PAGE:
We also had an interesting unannounced "FLAG VISIT" in the forward fireroom when he was steaming a boiler, in charge.  I had twenty seconds to tell him (by phone) a four star was going to be climbing down the ladder to his boiler flat.  The Admiral challenged the "perfection" we had down there and really grilled Petty Officer Thomas.  Thomas was great, he said "we work hard and long" but once you build a near perfect plant, it is easy to keep it that way.  WOW, I was impressed, as was the four star Admiral.  The Admiral grilled Thomas, the Captain stood behind the Admiral and I stood behind the Captain waiting for disaster to strike. Nathaniel Thomas argued with the Admiral and won his case.  I know the Admiral was impressed. If I recall directly, the Admiral was Vice Chief of Naval Operations Admiral Revero.  I was shaking. Petty Officer Thomas remained calm and collected. He stood his ground and defended his boiler flat that he was in charge of.


Now for some definitions:

  1. BTC stands for "Boiler Technician Chief" (E-7) in olden days "Boiler Tender Chief".  

  2. MM stands for "Machinist Mate", the rate that handled the steam turbines, turbo generators, evaporators, condensers, etc.  

  3. In simplistic terms, the "BT's" made the steam and the "MM's" put that steam to work and sent the condensate back to the BT's to make more steam.  It was called the "steam cycle" because in theory you used the same water over and over and over again.

  4. "MPA" stood for "Main Propulsion Assistant" which I describe to civilians (easier to understand) as "Assistant Engineering Officer for Main Propulsion".  Or on a merchant steamship, "First Engineer" (after the Chief Engineer).  

  5. "MMC" stood for "Machinist Mate Chief (E-7).  Actually, we (on the USS Chevalier) had a "SPCM" (E-9).  "Steam Propulsion Chief Master".  Same as Sergeant Major in the Army or Marine Corps.  The idea was that upon moving from the rate of E-8 to E-9 you were suddenly an expert in both of two closely related rates.  And that was fairly much true, but it is my understanding that we went back to the way things were in the olden days and the rate of SPCM has been abolished.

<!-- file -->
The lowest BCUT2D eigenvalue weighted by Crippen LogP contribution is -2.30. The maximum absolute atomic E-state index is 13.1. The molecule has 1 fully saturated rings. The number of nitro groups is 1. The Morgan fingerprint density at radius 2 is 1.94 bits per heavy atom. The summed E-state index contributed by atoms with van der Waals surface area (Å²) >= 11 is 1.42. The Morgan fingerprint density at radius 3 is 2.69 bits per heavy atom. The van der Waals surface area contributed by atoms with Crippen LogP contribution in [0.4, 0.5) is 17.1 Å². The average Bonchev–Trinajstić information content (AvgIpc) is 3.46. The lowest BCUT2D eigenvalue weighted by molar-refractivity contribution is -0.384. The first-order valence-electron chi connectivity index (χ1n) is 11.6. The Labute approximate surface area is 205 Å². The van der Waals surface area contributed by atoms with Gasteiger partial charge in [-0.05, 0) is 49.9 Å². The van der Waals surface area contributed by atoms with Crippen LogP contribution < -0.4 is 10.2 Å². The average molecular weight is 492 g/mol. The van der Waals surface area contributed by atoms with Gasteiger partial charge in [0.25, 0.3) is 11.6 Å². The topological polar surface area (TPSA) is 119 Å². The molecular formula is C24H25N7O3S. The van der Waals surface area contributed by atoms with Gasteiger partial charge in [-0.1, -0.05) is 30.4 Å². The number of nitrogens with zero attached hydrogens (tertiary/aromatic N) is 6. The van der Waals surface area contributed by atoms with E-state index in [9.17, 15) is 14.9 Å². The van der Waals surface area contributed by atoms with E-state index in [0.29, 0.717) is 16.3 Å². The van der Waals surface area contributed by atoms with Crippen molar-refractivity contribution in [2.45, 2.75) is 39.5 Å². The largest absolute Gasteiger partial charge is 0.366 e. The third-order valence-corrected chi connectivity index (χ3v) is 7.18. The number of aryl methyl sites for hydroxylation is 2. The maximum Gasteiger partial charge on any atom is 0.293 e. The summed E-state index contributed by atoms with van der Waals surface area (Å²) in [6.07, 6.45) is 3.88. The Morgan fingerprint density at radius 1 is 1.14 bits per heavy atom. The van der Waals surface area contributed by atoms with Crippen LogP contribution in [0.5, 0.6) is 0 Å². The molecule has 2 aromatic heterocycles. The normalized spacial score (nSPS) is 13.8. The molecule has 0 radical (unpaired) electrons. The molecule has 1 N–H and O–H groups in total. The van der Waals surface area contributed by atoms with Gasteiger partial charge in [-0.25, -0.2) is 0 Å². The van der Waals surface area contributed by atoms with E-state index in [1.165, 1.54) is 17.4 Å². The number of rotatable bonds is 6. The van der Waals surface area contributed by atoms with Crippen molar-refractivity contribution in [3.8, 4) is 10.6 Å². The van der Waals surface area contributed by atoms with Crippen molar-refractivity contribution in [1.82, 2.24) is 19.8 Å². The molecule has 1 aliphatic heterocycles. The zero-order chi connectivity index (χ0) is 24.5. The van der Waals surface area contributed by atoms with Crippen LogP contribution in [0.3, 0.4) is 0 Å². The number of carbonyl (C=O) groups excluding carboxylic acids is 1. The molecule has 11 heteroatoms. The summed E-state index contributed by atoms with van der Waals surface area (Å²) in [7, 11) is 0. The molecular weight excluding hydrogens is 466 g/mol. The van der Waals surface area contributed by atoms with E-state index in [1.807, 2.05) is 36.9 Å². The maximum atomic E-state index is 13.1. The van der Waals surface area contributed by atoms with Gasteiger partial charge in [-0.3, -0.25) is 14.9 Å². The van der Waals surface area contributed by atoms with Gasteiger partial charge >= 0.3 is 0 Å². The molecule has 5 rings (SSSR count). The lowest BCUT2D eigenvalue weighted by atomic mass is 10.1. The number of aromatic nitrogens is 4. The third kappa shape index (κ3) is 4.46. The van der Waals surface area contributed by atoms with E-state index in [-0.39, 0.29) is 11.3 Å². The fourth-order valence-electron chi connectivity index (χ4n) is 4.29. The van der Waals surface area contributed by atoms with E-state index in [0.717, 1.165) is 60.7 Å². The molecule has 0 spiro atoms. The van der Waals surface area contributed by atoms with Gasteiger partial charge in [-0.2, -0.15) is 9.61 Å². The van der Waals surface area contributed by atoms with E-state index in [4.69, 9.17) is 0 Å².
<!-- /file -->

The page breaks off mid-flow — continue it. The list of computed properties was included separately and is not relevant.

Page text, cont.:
6. The E-9 rates are now MMCM  (Master Chief Machinist Mate - E-9) or BTCM (Master Chief Boilerman - E-9).  

  7. MDC and PMS.  In the days before you had a computer, the Navy was trying to use mainframe computers to sort out a lot of information concerning the maintenance of Naval ships.  "MDC" stood for "Maintenance Data Collection".  "PMS" stood for "Planned Maintenance System".  There were a bunch of forms, which were very complicated, that sailors had to fill out, and everything was done in code. There was a thick book that came with the system where you found your problem and looked in the book and found the right code.  
        I remember one interesting case involving a "chair".  What, a chair?  Yes, a chair, in the engineering log room.  It was an aluminum chair and the seat of the chair was broke.  We were under a moratorium for buying new office furniture.  I figured if the tender (a ship used to supply destroyer's with parts and supplies) would cut me a piece of plywood to screw onto the chair, perhaps with some padding and some sort of vinyl covering, I could re-cycle that chair for another ten years. 

        So I tried to fill out a "4700-2C" form for the tender carpentry shop to make me a new "seat" for a chair.  All I was asking was for the tender carpentry shop to cut a piece of plywood, apply some padding and stretch some sort of naugahyde over it.  The problem that developed was that there was no "code number" in the MDC system for a chair.  I took that case as a challenge and spent weeks at it.  My chair was eventually fixed, but the amount of paperwork it took outweighed the chair.  The system was not user friendly.  For example, if a bearing wiped on a pump shaft, the sailor who fixed it had to fill out a 4700-2B (repair completed).  
        If something was broke, but we didn't have the needed part, he was supposed to fill out a 4700-2D (repair deferred).  If the ship wanted either a shipyard, SRF or Tender to tackle the job, a 4700-2C was filled out. This was an early attempt by the Navy to use computers to replace the memory of the senior petty officers and officers actually on board as to what was done to what machinery when and what we need do to soon.  We had no computers on board.  But about six months after all these little forms had been sent in, we would receive a fifty pound box of paper of computer print out (perforated at the edges) telling us what we did and what we needed.  Nobody ever ploughed through those reams and reams of material because by the time it got back to the ship, it was ancient history and by that time we had new problems. Things may have got better later, I will let our younger members address that. 


Comments on the Navy's "Planned Maintenance System" (PMS)

    I think it was around the time our reserve crew was on McKean that I was introduced to PMS.  "What are we doing this weekend?"  "Were doing PMS on the condensate pumps".  I still believe in the theory of if it ain't broken don't fix it, but Oh No, we had to unbolt the deck plates on the lower level and disassemble a perfectly good condensate pump while standing in the bilges.  The shaft and impeller were removed and micrometer readings taken of the wearing rings and other dimensions.  Then it had to be put together again and you didn't just run down to Manny, Mo, & Jacks Condensate pump supply house either for parts.  All the gaskets had to be made by hand using a ball peen hammer on the edges and a gasket cutter for the holes.  If we were lucky Engineering Supply had some bearings left over from WWII, but most of the time nothing was wrong with the pump. Robert TeGroen